Please enable JavaScript to view the comments powered by Disqus.

Thank you for your interest!

Add free and premium widgets by Addwater Agency to your Tumblelog!

To hide the widget button after installing the theme:

  1. Visit your Tumblr blog's customization page (typically found at
  2. Click on Appearance.
  3. Click Hide Widget Button.
  4. Click on Save+Close.

For more information visit our How-To's page.

Questions? Visit us at

[close this window]

Has someone started yet?


“For a quarter-century, Antonin Scalia has been the reigning bully of the Supreme Court, but finally a couple of justices are willing to face him down. As it happens, the two manning up to take on Nino the Terrible are women: the court’s newest members, Sonia Sotomayor and Elena Kagan.
The acerbic Scalia, the court’s longest-serving justice, got his latest comeuppance Wednesday morning, as he tried to make the absurd argument that Congress’s renewal of the Voting Rights Act in 2006 by votes of 98 to 0 in the Senate and 390 to 33 in the House did not mean that Congress actually supported the act. Scalia, assuming powers of clairvoyance, argued that the lawmakers were secretly afraid to vote against this “perpetuation of racial entitlement.”
Kagan wasn’t about to let him get away with that. In a breach of decorum, she interrupted his questioning of counsel to argue with him directly. “Well, that sounds like a good argument to me, Justice Scalia,” she said. “It was clear to 98 senators, including every senator from a covered state, who decided that there was a continuing need for this piece of legislation.” …
Sotomayor allowed the lawyer for the Alabama county seeking to overturn the law to get just four sentences into his argument before interrupting him. “Assuming I accept your premise — and there’s some question about that — that some portions of the South have changed, your county pretty much hasn’t,” she charged. “Why would we vote in favor of a county whose record is the epitome of what caused the passage of this law to start with?” Moments later, Kagan pointed out that “Alabama has no black statewide elected officials” and has one of the worst records of voting rights violations. Scalia and Justice Samuel Alito tried to assist the Alabama county’s lawyer by offering some friendly hypotheticals, but Sotomayor wasn’t interested in hearing that. “The problem with those hypotheticals is obvious,” she said, because “it’s a real record as to what Alabama has done to earn its place on the list.” Sotomayor continued questioning as if she were the only jurist in the room. “Discrimination is discrimination,” she informed him, “and what Congress said is it continues.””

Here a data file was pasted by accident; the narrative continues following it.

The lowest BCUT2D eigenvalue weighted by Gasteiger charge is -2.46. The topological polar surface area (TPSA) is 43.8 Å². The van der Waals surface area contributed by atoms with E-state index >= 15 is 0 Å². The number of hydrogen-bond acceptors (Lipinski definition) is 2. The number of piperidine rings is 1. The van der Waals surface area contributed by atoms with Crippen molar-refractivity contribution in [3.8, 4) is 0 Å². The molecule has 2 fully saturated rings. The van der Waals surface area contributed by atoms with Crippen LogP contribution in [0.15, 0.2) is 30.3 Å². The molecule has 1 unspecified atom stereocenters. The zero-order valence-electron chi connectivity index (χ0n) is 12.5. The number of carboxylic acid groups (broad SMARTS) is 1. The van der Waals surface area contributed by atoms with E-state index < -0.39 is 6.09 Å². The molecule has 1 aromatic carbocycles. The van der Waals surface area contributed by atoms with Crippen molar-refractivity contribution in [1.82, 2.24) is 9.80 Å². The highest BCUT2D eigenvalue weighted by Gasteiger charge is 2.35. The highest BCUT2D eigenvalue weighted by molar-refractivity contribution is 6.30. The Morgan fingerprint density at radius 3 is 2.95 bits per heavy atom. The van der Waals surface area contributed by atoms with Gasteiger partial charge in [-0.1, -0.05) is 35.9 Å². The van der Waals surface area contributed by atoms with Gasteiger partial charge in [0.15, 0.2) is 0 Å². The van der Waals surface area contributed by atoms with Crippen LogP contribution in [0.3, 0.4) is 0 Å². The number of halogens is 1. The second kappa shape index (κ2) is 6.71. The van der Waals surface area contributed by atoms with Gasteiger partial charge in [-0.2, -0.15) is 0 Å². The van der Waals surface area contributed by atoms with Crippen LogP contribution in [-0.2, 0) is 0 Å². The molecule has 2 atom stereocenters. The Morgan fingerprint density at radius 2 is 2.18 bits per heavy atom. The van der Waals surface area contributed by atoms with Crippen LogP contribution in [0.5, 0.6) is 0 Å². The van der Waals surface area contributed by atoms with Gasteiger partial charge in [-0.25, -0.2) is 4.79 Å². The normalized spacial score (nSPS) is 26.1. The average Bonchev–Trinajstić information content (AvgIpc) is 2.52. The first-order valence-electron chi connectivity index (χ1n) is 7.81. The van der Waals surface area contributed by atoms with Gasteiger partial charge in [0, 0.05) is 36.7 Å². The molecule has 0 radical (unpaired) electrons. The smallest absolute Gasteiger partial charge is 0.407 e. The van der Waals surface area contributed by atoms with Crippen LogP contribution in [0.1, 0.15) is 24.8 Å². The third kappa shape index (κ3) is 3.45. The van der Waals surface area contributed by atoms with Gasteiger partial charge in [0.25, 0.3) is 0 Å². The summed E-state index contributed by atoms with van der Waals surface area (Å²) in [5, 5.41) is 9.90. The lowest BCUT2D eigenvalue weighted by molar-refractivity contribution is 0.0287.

DANA MILBANK, writing in The Washington Post, “Sotomayor, Kagan Ready for Battles.”

Has someone started yet?

(via inothernews)

For future reference: Next time anyone tries to tell you that Presidential elections don’t matter/candidates are all the same.

Barack Obama put both these women on the SCOTUS, and I can barely begin to start thanking him enough for that. They aren’t as progressive as I may wish on some things, but hot damn—someone’s finally sticking it to Scalia in session.

(via aka14kgold)

This Is Why I Vote

Apparently, voting is exhausting.

This isn’t my first rodeo.

I cast my very first ballot for Michael Dukakis. I was seven years old, and my second grade class held a mock election. My candidate won the suburban Cleveland, Ohio, contest in a landslide. But it didn’t matter much to me—I was excited just to participate. My Black Nationalist father had already instilled in me the importance of the very act, told me about the lives that had been sacrificed so that I, a little brown girl, could drop my folded piece of scrap paper in a cardboard box and know that my choice would be counted along with everyone else’s.